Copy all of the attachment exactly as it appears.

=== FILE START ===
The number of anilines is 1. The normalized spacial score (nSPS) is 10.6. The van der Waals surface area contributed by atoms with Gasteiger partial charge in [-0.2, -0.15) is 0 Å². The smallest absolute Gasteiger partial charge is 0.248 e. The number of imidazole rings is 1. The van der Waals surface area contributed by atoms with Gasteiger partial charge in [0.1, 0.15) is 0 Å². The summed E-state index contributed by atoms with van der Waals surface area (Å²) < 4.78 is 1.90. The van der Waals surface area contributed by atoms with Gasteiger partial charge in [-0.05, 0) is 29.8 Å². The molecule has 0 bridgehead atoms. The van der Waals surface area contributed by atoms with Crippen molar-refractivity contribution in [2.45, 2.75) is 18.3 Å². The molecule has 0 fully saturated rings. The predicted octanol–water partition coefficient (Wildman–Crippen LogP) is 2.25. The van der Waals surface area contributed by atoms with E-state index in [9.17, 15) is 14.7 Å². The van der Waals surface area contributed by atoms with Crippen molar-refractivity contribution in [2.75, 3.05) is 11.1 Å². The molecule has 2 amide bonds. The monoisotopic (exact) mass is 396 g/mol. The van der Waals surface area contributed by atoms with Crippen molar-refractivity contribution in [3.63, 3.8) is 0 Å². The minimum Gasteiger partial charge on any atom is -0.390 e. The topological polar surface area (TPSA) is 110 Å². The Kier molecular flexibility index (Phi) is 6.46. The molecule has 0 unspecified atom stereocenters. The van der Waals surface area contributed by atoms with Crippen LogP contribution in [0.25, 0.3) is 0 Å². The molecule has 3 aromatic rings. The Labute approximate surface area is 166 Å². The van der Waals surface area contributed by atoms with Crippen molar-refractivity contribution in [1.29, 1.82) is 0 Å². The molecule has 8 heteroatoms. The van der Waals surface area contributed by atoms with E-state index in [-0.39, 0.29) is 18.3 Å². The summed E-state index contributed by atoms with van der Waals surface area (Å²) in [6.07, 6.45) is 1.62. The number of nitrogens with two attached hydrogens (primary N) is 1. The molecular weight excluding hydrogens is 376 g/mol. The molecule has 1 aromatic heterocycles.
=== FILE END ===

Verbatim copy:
The number of anilines is 1. The normalized spacial score (nSPS) is 10.6. The van der Waals surface area contributed by atoms with Gasteiger partial charge in [-0.2, -0.15) is 0 Å². The smallest absolute Gasteiger partial charge is 0.248 e. The number of imidazole rings is 1. The van der Waals surface area contributed by atoms with Gasteiger partial charge in [0.1, 0.15) is 0 Å². The summed E-state index contributed by atoms with van der Waals surface area (Å²) < 4.78 is 1.90. The van der Waals surface area contributed by atoms with Gasteiger partial charge in [-0.05, 0) is 29.8 Å². The molecule has 0 bridgehead atoms. The van der Waals surface area contributed by atoms with Crippen molar-refractivity contribution in [2.45, 2.75) is 18.3 Å². The molecule has 0 fully saturated rings. The predicted octanol–water partition coefficient (Wildman–Crippen LogP) is 2.25. The van der Waals surface area contributed by atoms with E-state index in [9.17, 15) is 14.7 Å². The van der Waals surface area contributed by atoms with Crippen molar-refractivity contribution in [2.75, 3.05) is 11.1 Å². The molecule has 2 amide bonds. The monoisotopic (exact) mass is 396 g/mol. The van der Waals surface area contributed by atoms with Crippen molar-refractivity contribution in [3.63, 3.8) is 0 Å². The minimum Gasteiger partial charge on any atom is -0.390 e. The topological polar surface area (TPSA) is 110 Å². The Kier molecular flexibility index (Phi) is 6.46. The molecule has 0 unspecified atom stereocenters. The van der Waals surface area contributed by atoms with Crippen LogP contribution in [0.25, 0.3) is 0 Å². The molecule has 3 aromatic rings. The Labute approximate surface area is 166 Å². The van der Waals surface area contributed by atoms with Crippen molar-refractivity contribution in [1.29, 1.82) is 0 Å². The molecule has 8 heteroatoms. The van der Waals surface area contributed by atoms with E-state index in [-0.39, 0.29) is 18.3 Å². The summed E-state index contributed by atoms with van der Waals surface area (Å²) in [6.07, 6.45) is 1.62. The number of nitrogens with two attached hydrogens (primary N) is 1. The molecular weight excluding hydrogens is 376 g/mol. The molecule has 1 aromatic heterocycles.